Thursday 30 July 2020
  • Health and Wellbeing
  • Ages 7-9 (KS2)
    Age 9-11 (KS2)

Keeping Spirits Up

CBBC Presenter Ben Shires presents a family mission all about Second World War veteran and ukulele player Thomas Boardman. Watch your mission briefing to find out how you can make your own music just like Tom!

Mission Briefing

Mission Briefing

Part of the Family Mission series created during the UK lockdown in Spring 2020.

Don’t worry about playing freestyle as the musical maestros at IWM have whipped up some instructions for you to make your very own ukulele all from everyday objects you can find in your home! 


You will need a cereal box, a long cardboard tube (you can find these in wrapping paper tubes or stick together toilet roll holders), string, glue and scissors for a grown up to use.


Family Mission: Make Your Own Music 1

1. First use a pencil to make a hole in the bottom half of the front of your cereal box. Then ask your grown up to cut out a circle for you.

Family Mission: Make Your Own Music 2

2. Use the pencil to pierce five holes at the top and bottom of the box for your strings. Watch your fingers here!

Family Mission: Make Your Own Music 3

3. Cut down into the middle of both long edges of the lid and bend the cardboard back to create two folds.

Family Mission: Make Your Own Music 4

4. Then take your string and thread it into the holes you made earlier, make sure you tie secure knots at the ends to stop it unravelling.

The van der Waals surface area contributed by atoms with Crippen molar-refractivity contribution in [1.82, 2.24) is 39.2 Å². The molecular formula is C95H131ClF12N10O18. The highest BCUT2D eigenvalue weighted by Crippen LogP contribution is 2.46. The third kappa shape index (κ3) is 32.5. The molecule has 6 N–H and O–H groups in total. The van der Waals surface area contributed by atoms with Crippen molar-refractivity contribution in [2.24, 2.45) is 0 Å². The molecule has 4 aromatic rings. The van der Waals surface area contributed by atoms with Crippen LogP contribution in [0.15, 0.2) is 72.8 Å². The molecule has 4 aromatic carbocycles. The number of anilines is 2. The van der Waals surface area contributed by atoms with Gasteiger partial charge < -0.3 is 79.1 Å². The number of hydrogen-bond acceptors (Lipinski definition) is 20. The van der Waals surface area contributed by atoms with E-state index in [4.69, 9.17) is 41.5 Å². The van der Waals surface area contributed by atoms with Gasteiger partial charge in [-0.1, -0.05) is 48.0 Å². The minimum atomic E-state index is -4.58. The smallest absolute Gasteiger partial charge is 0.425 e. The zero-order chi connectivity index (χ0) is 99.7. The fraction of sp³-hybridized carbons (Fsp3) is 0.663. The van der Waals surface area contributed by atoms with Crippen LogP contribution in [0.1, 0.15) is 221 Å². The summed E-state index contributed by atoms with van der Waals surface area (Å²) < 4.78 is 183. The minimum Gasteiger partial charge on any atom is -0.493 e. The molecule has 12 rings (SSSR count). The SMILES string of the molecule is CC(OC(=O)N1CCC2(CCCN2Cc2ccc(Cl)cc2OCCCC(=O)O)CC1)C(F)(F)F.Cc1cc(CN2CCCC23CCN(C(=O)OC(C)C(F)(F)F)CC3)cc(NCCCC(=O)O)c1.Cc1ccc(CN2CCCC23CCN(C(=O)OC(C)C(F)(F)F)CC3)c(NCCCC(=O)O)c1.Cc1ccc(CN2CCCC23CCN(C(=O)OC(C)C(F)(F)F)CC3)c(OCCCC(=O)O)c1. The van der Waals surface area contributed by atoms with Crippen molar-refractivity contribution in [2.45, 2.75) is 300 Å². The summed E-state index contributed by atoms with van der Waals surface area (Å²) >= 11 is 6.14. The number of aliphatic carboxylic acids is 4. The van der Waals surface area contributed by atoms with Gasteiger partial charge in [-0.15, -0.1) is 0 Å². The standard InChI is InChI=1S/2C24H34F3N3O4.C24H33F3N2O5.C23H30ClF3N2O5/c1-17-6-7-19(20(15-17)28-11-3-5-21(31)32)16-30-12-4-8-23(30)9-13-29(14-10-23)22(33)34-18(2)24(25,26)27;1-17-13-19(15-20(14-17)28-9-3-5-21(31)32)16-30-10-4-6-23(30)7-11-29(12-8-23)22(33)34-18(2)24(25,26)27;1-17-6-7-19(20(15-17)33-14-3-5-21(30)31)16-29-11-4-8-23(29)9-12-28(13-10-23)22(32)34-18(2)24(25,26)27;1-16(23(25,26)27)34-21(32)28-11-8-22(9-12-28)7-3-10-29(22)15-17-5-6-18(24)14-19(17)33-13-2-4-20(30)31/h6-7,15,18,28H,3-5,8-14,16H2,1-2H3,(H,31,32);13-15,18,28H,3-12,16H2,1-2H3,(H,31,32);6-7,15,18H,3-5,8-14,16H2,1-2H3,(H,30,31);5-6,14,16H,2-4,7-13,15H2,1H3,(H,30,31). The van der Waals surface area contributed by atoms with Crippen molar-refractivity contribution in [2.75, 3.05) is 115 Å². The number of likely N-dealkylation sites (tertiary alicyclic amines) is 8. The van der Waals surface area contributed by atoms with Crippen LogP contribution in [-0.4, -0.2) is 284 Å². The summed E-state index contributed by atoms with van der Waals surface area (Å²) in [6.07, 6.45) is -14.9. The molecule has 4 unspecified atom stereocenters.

5. You can use some spare cardboard from the circle you cut out to create detail underneath your strings. Glue each one down under the strings on the top and the bottom.

6. Glue the top of the cereal box back down and place some glue on each of the flaps you created earlier.

7. Now insert the cardboard tube to make the Ukulele’s handle. The glue needs some time to set but you can use sticky tape to make it extra secure like Ben did.

And there you have it! You’ll be jamming with the best of them and keeping your family’s spirits up with your home made ukulele!

Related Content

Land Girls, some in uniform, some in mufti, dance with British soldiers at a dance in a large hall, near to their camp in Culford, Suffolk.
Second World War
Popular Pastimes And Entertainment In The Second World War
Entertainment during the Second World War provided civilians with a form of escape from the hardships of wartime life. It was equally important to those serving in the forces, both in Britain and overseas.
Evacuees from London explore the Devon countryside
Evacuees from London explore the Devon countryside © IWM D 2222
Home Learning Hub
From spies to submarines and life on the Home Front, Imperial War Museums is bringing history into the homes of families across the world, sharing unique and personal stories from our extraordinary collections.